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Buying toner cartridges cost effectively

Beware if you have bought a printer cheaply because the toners could be very expensive, says Nick Coleman.

Your practice may be paying up to three times the going rate for toners
Your practice may be paying up to three times the going rate for toners

Having analysed more than 450 GP surgeries' spend, I have discovered that toner cartridges for printers are one of the bigger admin expenses for most.

When buying toners, you have three choices:

  • Original brand.
  • Remanufactured (reconditioned).
  • Compatibles.

Many PCTs insist on practices buying more costly original brand toners (the same make as the printer). But to understand why your practice may be stuck with paying more when cheaper toners are readily available, you need some insight into how the printer market works.

Original brand

The largest, best-known suppliers tend to sell their printers at cost or add only a small margin. Then they make their profit by charging a premium price for toner cartridges.

PCTs may well have procured printers for their practices either free of charge or heavily discounted, but under the terms of the deal, they have to promote use of original brand toners, which are likely to cost upwards of two to three times the price of other toners.


If your practice has bought its own printers and can choose who to buy from, I recommend staying clear of remanufactured toners. In my view, no cartridge is ever as good as it started out once it has been opened up and rebuilt - as anyone who gets an ink leak inside a printer will agree.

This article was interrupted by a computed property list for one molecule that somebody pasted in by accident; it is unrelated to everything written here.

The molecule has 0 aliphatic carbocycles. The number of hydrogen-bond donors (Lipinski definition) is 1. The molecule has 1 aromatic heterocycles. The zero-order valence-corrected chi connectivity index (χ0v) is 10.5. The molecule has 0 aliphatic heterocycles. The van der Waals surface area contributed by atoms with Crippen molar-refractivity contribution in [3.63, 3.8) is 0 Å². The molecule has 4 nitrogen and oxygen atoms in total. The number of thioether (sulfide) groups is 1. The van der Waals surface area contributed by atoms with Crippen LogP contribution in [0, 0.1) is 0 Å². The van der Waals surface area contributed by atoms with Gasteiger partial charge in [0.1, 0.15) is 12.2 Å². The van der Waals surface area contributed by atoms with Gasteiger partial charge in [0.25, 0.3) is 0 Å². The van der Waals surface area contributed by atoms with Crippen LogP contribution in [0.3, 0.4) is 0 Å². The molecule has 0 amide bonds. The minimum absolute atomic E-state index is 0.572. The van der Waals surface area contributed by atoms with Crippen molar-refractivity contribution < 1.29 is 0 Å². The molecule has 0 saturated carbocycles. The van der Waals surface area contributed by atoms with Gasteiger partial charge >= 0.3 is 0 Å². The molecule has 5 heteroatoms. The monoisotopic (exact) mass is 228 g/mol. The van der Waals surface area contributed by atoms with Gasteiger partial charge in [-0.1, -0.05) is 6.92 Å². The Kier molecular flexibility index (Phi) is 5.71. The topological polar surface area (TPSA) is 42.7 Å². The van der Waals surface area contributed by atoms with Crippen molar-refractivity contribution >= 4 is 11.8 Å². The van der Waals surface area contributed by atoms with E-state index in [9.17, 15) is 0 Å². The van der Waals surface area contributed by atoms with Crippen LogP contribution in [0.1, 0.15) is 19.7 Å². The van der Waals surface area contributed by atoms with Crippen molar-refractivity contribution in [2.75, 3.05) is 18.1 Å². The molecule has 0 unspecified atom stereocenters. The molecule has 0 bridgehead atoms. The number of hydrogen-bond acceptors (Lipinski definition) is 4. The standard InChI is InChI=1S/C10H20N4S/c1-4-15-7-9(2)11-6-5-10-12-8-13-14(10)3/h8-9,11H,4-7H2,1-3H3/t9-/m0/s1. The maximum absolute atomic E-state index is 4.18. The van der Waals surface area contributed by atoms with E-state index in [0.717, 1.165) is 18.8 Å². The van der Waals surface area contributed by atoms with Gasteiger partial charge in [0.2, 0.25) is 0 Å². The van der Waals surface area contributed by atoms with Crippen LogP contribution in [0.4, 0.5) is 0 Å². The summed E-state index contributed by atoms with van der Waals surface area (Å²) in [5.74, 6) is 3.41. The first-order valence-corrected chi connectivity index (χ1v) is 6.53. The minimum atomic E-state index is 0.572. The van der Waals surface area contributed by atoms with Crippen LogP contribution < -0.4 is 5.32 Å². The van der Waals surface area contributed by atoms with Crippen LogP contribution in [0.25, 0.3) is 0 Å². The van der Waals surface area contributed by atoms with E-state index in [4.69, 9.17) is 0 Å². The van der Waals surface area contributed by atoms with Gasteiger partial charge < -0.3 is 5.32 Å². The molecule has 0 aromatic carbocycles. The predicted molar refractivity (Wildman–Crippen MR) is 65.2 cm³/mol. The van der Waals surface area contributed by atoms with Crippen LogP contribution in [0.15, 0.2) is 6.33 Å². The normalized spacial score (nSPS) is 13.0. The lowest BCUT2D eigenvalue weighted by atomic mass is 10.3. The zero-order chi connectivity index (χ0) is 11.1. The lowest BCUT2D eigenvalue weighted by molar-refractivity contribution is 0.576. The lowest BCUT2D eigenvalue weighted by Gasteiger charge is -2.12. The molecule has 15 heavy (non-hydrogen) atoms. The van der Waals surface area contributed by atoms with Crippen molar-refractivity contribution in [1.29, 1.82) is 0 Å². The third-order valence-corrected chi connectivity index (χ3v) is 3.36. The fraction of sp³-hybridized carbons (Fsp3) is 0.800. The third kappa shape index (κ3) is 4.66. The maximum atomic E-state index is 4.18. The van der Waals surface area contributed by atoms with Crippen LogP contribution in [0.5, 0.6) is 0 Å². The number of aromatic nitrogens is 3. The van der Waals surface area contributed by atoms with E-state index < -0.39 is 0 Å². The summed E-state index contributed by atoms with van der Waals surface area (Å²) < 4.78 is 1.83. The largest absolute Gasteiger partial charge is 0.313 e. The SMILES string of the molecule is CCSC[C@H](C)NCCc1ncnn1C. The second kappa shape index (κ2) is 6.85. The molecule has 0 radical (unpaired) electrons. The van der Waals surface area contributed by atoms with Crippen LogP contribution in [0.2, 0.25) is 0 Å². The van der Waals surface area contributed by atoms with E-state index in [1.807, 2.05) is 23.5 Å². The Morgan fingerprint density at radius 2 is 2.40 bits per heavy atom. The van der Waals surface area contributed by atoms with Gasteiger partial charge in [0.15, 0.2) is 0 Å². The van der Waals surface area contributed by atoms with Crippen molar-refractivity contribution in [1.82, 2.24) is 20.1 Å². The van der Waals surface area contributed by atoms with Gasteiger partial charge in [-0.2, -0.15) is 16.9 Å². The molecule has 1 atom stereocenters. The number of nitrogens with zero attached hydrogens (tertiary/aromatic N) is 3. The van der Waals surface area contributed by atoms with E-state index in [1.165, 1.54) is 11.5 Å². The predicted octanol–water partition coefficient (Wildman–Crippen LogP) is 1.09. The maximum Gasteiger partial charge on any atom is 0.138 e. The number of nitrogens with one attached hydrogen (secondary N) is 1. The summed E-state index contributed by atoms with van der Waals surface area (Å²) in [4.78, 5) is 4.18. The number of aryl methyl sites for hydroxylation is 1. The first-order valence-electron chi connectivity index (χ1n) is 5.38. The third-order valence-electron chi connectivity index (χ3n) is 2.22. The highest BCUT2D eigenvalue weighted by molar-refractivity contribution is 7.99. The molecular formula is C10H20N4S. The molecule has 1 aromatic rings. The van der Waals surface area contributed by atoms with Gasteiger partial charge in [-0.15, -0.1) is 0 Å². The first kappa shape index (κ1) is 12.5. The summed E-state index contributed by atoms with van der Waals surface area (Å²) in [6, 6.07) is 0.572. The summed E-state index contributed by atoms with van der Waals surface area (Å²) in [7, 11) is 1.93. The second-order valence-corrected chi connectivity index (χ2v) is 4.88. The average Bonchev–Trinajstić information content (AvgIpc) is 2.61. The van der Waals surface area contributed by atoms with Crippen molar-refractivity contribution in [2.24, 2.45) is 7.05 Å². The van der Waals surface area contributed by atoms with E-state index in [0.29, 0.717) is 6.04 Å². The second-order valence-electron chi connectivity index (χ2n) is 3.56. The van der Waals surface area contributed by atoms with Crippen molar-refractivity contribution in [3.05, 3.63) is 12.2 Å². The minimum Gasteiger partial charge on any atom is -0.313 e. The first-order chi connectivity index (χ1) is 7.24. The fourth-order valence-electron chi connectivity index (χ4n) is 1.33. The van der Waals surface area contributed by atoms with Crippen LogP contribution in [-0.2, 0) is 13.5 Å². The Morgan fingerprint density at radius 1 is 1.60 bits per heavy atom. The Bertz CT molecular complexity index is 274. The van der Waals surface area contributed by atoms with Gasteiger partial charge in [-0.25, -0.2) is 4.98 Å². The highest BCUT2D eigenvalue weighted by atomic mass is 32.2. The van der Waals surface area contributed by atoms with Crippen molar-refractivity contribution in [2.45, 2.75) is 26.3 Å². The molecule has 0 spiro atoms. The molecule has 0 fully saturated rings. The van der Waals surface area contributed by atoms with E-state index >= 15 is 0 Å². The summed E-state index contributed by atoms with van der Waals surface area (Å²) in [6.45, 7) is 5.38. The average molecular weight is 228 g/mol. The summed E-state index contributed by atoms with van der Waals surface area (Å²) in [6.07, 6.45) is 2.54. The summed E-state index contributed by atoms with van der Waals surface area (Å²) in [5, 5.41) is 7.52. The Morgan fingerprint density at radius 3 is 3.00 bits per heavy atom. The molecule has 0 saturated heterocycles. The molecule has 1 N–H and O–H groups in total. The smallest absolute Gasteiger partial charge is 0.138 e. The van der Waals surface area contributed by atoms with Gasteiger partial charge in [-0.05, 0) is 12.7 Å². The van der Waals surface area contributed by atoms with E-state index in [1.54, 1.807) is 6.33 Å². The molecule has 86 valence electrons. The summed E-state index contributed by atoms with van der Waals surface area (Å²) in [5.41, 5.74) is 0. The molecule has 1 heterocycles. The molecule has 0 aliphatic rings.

These toners originated in the Far East and the compatibles market was full of poor quality suppliers until the recent entry of a few new brands of excellent quality which have good guarantees. Some of the newcomers also have toner recycling schemes.

Be cautious

A lot of the cold calls and flyers the practice gets will be from toner companies promising to save you money. But take care: the majority are selling dubious 'ex-stock' (available immediately from the warehouse), foreign stock or remanufactured products.

My advice is stick with what you know and get guarantees for performance and quality. If a supplier has an offer that seems too good to be true, it probably is.

  • Nick Coleman is adirector of healthcare sector procurement specialists ProCure Health Ltd

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